Siphoning Gas Using A Siphon Pump
The last method we’re going to discuss is using a siphon pump. Now, this is very different from the air pump we mentioned in the previous section; a siphon pump is a special type of pump that is entirely dedicated to siphoning gas from a car.
As the saying goes, it’s better to have and not need it, and a siphon pump, like this one, should definitely be in your car emergency toolkit.
You can imagine that this method is definitely the easiest out of all the techniques we’ve discussed so far because the pump basically does all the work for you. However, this also makes it pretty shocking that very few people have one prepared in case of emergencies. So again, it relates back to the idea that most people never anticipate that they’re going to be in that kind of situation.
How To Siphon Gas Using A Siphon Pump
The steps to siphon gas using a siphon pump are very easy to follow:
- Step 1: You begin by opening your fuel tank and gas container, and you connect the tubes of the siphon pump into the corresponding parts. The siphon pump should distinguish which piece is for what part.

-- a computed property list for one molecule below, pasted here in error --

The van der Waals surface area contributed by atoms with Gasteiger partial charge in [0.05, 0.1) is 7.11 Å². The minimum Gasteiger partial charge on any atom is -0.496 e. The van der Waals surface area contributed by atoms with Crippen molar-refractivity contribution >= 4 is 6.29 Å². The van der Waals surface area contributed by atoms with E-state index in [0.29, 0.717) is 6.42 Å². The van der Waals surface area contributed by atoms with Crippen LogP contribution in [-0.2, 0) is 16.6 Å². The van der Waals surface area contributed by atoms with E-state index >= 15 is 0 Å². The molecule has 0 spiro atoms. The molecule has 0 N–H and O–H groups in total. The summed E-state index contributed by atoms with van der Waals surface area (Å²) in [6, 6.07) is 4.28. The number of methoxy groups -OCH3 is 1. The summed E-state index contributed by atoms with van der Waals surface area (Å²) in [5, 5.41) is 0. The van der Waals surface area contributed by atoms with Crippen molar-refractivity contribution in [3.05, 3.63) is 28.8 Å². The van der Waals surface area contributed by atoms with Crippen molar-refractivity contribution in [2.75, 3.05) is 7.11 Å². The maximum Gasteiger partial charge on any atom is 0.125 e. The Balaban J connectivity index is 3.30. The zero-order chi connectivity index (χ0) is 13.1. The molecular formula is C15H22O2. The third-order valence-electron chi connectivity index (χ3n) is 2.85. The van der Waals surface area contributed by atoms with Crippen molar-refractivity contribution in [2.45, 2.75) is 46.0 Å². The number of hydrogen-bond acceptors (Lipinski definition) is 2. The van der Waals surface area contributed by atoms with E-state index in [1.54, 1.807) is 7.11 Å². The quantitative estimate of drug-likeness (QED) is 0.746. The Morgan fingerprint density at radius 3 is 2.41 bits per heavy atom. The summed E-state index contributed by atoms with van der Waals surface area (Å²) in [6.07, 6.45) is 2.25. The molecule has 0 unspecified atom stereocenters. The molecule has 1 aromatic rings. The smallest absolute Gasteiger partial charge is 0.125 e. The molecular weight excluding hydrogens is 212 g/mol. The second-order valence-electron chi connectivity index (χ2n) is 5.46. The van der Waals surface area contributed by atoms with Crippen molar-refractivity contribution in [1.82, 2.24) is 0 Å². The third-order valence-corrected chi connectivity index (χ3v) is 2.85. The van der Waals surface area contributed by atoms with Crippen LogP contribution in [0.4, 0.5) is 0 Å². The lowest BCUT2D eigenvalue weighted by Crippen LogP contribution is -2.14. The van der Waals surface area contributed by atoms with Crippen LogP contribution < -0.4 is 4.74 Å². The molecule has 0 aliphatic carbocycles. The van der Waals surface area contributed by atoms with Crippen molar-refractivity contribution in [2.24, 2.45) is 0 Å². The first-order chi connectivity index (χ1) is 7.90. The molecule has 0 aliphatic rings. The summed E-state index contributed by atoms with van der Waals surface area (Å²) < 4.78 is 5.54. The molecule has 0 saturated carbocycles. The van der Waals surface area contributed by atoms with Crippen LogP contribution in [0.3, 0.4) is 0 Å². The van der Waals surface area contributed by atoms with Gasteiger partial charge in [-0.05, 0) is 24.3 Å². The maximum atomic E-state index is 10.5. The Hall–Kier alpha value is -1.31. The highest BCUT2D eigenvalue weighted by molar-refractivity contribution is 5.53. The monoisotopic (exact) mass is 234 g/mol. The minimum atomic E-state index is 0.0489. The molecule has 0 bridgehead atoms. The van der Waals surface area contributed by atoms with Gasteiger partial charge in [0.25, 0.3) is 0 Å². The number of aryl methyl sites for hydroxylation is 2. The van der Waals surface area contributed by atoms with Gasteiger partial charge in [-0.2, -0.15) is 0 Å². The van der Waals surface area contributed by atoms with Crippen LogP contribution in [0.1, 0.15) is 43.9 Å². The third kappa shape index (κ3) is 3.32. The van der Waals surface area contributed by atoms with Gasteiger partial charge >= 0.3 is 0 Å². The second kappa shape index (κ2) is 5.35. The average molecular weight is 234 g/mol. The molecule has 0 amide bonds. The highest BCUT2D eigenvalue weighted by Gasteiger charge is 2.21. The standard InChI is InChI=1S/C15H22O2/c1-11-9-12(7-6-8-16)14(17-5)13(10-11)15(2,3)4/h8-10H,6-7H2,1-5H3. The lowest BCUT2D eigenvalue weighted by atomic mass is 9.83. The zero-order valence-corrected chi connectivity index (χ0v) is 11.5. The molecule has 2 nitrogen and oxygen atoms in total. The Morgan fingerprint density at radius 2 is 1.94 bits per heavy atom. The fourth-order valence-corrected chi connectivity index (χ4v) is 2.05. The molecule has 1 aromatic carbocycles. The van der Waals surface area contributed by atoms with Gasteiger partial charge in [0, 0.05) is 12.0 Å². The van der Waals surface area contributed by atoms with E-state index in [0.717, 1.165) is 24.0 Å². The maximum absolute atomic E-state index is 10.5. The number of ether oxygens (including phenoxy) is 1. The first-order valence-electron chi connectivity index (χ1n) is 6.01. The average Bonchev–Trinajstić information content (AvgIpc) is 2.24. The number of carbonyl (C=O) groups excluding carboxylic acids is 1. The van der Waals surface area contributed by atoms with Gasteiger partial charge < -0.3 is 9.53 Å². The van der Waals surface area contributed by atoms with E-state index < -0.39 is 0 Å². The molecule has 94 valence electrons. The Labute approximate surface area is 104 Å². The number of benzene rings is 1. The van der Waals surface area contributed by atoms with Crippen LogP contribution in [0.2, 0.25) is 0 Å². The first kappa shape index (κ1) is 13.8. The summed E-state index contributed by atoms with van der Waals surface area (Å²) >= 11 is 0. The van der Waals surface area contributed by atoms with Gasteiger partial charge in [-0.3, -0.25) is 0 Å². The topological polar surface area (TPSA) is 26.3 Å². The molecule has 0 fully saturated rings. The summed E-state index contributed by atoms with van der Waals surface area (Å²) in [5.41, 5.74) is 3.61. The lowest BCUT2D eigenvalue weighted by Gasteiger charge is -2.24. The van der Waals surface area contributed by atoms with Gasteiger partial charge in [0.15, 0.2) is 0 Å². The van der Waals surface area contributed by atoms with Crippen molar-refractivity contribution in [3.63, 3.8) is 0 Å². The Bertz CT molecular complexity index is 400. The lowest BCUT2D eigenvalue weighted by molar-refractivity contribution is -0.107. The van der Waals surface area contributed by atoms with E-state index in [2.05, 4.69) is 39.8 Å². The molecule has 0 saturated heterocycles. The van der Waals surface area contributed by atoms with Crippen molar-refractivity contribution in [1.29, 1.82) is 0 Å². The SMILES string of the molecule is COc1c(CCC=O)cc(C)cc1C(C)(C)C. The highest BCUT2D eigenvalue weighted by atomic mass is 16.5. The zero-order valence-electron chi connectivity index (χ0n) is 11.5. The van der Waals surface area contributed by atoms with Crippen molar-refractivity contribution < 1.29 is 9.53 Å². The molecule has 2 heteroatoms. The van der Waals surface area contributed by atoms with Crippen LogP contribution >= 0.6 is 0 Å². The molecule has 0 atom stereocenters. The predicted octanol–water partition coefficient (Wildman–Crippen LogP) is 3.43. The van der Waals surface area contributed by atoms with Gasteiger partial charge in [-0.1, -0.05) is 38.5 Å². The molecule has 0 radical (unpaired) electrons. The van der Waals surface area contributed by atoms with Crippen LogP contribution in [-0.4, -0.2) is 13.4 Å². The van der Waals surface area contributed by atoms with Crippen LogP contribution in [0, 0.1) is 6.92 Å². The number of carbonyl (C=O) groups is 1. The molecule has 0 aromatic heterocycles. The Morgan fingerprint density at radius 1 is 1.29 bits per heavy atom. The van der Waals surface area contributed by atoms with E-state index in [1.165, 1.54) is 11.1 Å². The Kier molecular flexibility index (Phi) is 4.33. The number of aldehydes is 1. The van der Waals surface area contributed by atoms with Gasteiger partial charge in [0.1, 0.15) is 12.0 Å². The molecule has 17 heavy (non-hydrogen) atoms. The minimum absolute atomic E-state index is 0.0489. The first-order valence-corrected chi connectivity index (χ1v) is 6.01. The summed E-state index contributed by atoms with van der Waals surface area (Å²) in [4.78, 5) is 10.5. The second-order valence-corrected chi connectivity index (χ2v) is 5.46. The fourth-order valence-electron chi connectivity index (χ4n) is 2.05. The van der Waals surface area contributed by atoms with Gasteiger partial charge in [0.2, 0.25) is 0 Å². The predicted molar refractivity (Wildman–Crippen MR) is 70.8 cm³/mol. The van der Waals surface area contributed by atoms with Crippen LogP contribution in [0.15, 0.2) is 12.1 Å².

- Step 2: After connecting the pump, you simply squeeze the bulb until the gas begins the flow.
- Step 3: After the gas starts flowing, you can stop squeezing, and it should continue to keep flowing naturally.
- Step 4: In order to stop the flow, you simply disconnect the pump. It’s recommended that you raise the level of the pump above the fuel tank when you want to stop so that the excess gas will flow back into the tank.
So as you can see, this method is straightforward to perform, and it practically requires no work or effort. And what also makes it great is that you only need one piece of equipment to do it; you don’t need any tubes or extra rags. As a result, there are essentially no drawbacks to using a siphon pump, so this should be the method that you should try to use in all cases.
Related 20 Car Emergency Kit Essentials | You Must Carry These Items.
Siphoning Gas Manually
This is most likely the method that you were familiar with before reading this article. It’s basically just using a tube as a straw to suck out the gas from the car into a container, and it’s the stereotypical method portrayed in the media. It’s pretty easy to perform, but not something I recommend. But, for you purists out there, here is how to do it.
How To Siphon Gas Using Your Mouth